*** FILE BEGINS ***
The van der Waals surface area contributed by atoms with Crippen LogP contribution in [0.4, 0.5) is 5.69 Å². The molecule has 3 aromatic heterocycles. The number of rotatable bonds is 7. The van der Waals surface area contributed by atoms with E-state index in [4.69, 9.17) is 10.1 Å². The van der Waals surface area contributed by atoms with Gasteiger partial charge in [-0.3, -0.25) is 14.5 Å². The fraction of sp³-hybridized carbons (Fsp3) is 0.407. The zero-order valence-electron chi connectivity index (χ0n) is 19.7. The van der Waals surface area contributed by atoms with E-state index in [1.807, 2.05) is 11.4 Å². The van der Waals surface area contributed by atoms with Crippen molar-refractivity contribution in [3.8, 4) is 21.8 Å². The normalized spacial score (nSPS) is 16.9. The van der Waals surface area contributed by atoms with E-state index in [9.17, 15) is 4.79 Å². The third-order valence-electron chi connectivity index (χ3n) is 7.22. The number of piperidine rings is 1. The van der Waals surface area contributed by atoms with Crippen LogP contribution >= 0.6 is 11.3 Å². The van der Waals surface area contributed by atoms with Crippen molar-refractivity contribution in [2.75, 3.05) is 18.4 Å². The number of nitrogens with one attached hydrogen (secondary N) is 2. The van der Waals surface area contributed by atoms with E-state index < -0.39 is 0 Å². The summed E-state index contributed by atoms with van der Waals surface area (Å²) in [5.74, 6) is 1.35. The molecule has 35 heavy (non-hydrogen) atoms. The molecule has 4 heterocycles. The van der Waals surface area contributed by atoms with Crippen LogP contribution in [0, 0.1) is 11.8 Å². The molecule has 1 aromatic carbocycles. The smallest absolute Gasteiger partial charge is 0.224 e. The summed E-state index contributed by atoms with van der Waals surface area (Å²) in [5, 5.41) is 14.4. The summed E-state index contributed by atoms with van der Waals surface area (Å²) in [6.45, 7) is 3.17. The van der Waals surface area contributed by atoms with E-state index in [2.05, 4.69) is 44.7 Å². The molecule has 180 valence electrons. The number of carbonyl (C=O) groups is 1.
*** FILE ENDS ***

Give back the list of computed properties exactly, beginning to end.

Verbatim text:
The van der Waals surface area contributed by atoms with Crippen LogP contribution in [0.4, 0.5) is 5.69 Å². The molecule has 3 aromatic heterocycles. The number of rotatable bonds is 7. The van der Waals surface area contributed by atoms with E-state index in [4.69, 9.17) is 10.1 Å². The van der Waals surface area contributed by atoms with Gasteiger partial charge in [-0.3, -0.25) is 14.5 Å². The fraction of sp³-hybridized carbons (Fsp3) is 0.407. The zero-order valence-electron chi connectivity index (χ0n) is 19.7. The van der Waals surface area contributed by atoms with E-state index in [1.807, 2.05) is 11.4 Å². The van der Waals surface area contributed by atoms with Crippen molar-refractivity contribution in [3.8, 4) is 21.8 Å². The normalized spacial score (nSPS) is 16.9. The van der Waals surface area contributed by atoms with E-state index in [9.17, 15) is 4.79 Å². The third-order valence-electron chi connectivity index (χ3n) is 7.22. The number of piperidine rings is 1. The van der Waals surface area contributed by atoms with Crippen LogP contribution >= 0.6 is 11.3 Å². The van der Waals surface area contributed by atoms with Crippen molar-refractivity contribution in [2.75, 3.05) is 18.4 Å². The number of nitrogens with one attached hydrogen (secondary N) is 2. The van der Waals surface area contributed by atoms with E-state index < -0.39 is 0 Å². The summed E-state index contributed by atoms with van der Waals surface area (Å²) in [5.74, 6) is 1.35. The molecule has 35 heavy (non-hydrogen) atoms. The molecule has 4 heterocycles. The van der Waals surface area contributed by atoms with Crippen LogP contribution in [0, 0.1) is 11.8 Å². The molecule has 1 aromatic carbocycles. The smallest absolute Gasteiger partial charge is 0.224 e. The summed E-state index contributed by atoms with van der Waals surface area (Å²) in [5, 5.41) is 14.4. The summed E-state index contributed by atoms with van der Waals surface area (Å²) in [6.45, 7) is 3.17. The van der Waals surface area contributed by atoms with E-state index in [2.05, 4.69) is 44.7 Å². The molecule has 180 valence electrons. The number of carbonyl (C=O) groups is 1.